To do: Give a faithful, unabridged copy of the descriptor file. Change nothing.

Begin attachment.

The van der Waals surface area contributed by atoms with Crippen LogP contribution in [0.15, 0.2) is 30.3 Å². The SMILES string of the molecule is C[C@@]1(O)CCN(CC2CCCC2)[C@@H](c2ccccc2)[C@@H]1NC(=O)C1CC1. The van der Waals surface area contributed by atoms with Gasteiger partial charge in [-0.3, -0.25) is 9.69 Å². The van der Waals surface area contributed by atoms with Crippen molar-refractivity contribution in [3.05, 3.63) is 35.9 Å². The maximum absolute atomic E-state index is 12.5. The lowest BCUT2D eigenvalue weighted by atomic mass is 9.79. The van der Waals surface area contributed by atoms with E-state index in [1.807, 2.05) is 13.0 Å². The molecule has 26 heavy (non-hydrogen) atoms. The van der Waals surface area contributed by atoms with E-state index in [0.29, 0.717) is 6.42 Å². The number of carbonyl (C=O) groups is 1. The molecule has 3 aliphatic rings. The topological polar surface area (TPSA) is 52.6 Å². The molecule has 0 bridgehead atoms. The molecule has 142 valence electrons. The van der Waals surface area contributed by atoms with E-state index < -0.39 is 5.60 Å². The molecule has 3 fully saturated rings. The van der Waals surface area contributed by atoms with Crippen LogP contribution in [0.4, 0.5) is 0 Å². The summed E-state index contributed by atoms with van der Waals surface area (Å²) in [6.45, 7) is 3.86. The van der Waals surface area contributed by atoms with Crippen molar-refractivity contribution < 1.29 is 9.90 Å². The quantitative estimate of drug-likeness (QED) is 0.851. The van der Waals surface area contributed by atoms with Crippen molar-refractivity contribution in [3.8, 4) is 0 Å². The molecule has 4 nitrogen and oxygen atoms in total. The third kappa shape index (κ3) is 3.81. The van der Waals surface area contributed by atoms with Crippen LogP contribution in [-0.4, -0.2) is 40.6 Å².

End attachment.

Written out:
The van der Waals surface area contributed by atoms with Crippen LogP contribution in [0.15, 0.2) is 30.3 Å². The SMILES string of the molecule is C[C@@]1(O)CCN(CC2CCCC2)[C@@H](c2ccccc2)[C@@H]1NC(=O)C1CC1. The van der Waals surface area contributed by atoms with Gasteiger partial charge in [-0.3, -0.25) is 9.69 Å². The van der Waals surface area contributed by atoms with Crippen molar-refractivity contribution in [3.05, 3.63) is 35.9 Å². The maximum absolute atomic E-state index is 12.5. The lowest BCUT2D eigenvalue weighted by atomic mass is 9.79. The van der Waals surface area contributed by atoms with E-state index in [1.807, 2.05) is 13.0 Å². The molecule has 26 heavy (non-hydrogen) atoms. The van der Waals surface area contributed by atoms with E-state index in [0.29, 0.717) is 6.42 Å². The number of carbonyl (C=O) groups is 1. The molecule has 3 aliphatic rings. The topological polar surface area (TPSA) is 52.6 Å². The molecule has 0 bridgehead atoms. The molecule has 142 valence electrons. The van der Waals surface area contributed by atoms with E-state index < -0.39 is 5.60 Å². The molecule has 3 fully saturated rings. The van der Waals surface area contributed by atoms with Crippen LogP contribution in [0.4, 0.5) is 0 Å². The summed E-state index contributed by atoms with van der Waals surface area (Å²) in [6.45, 7) is 3.86. The van der Waals surface area contributed by atoms with Crippen molar-refractivity contribution < 1.29 is 9.90 Å². The quantitative estimate of drug-likeness (QED) is 0.851. The van der Waals surface area contributed by atoms with Crippen molar-refractivity contribution in [3.8, 4) is 0 Å². The molecule has 4 nitrogen and oxygen atoms in total. The third kappa shape index (κ3) is 3.81. The van der Waals surface area contributed by atoms with Crippen LogP contribution in [-0.4, -0.2) is 40.6 Å².